Mastran has described the mission of MAXIMUS as "Helping Government Serve The People", claiming that private sector work is cheaper because the workers have better pay potential and so are better motivated than workers in government bureaucracies while "The clients out there, the disadvantaged people, are being taken care of in a better manner". He chose the name 'Maximus' to reflect the mission of "to maximize government efficiency". Revenue coming into MAXIMUS dramatically increased after the passing of welfare reform legislation in 1996 (Personal Responsibility and Work Opportunity Act) along with controversy.
The company went public on June 13, 1997. Mastran personally gained $18 million.
In that same year, MAXIMUS was selected by the State of California to help administer its Medicaid managed care program.
In 2004, David Mastran resigned and Lynn Davenport became Chief Executive Officer. Davenport was terminated in April 2006 for violating the company's code of conduct. Richard Montoni, former Chief Financial Officer for MAXIMUS, was named CEO on April 24, 2006. Montoni has been credited with improving the company's performance and was named one of Tech's Top Turnaround Artists by Bloomberg. In 2007, the company announced it was exploring strategic alternatives, including sale, but ultimately chose to divest several business lines and focus its business in health and human services business process management.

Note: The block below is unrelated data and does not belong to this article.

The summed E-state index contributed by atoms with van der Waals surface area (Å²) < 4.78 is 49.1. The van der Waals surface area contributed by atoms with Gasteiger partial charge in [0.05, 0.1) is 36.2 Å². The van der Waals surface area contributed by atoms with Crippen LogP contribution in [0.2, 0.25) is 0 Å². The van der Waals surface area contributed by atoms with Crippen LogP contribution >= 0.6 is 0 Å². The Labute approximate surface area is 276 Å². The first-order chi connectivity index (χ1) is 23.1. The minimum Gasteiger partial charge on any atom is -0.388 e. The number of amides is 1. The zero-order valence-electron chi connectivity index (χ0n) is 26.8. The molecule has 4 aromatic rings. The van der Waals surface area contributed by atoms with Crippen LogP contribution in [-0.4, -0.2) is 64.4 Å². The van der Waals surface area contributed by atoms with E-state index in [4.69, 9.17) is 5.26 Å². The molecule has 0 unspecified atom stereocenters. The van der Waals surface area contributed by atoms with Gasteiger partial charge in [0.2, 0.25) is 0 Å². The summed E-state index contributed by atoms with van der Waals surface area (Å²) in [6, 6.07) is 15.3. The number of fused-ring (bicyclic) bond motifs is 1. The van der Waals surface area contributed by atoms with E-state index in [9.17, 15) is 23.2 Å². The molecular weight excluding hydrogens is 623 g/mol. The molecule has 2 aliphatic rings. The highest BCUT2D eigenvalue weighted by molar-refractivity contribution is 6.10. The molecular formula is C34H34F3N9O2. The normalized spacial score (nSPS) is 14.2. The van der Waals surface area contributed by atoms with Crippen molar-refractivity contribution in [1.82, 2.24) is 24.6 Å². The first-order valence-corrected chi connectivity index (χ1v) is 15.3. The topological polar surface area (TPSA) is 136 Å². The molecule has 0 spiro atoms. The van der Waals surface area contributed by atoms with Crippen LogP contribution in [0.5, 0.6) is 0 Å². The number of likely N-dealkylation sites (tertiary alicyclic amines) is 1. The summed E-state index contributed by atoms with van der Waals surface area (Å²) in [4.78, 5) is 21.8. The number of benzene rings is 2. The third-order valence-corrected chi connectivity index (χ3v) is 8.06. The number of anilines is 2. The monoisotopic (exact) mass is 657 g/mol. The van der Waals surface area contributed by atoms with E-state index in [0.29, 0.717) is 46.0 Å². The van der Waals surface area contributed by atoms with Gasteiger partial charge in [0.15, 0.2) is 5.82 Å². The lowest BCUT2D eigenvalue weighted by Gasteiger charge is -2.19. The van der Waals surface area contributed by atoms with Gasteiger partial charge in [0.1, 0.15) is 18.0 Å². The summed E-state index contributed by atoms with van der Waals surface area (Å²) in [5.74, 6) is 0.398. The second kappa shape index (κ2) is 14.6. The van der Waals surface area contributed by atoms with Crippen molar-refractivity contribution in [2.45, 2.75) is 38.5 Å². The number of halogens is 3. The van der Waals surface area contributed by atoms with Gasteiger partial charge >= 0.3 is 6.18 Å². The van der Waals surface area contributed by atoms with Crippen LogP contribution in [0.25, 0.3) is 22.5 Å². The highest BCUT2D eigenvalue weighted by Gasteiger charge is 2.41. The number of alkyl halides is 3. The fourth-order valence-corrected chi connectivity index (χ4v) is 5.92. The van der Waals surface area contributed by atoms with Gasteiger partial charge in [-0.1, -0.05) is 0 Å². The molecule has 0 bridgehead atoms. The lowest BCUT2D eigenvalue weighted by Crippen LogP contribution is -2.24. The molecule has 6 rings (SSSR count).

On April 30 of 2008, the organization sold its Security Solutions division. On September 30, 2008, the Company sold its Justice Solutions, Education Systems, and Asset Solutions divisions. The Company also completed the sale of its ERP division in 2010.
In 2010, MAXIMUS acquired DeltaWare, a developer of health administration management systems for the Canadian government health care market. In 2012, MAXIMUS acquired Denver-based Policy Studies Incorporated (PSI) for $67 million. In 2013, MAXIMUS acquired UK-based Health Management Ltd.(HML). On April 6, 2015 MAXIMUS completed the $300 million acquisition of Falls Church-based technology contractor, Acentia. The deal significantly adds to the Company’s federal business by bringing on new customers and new contract vehicles.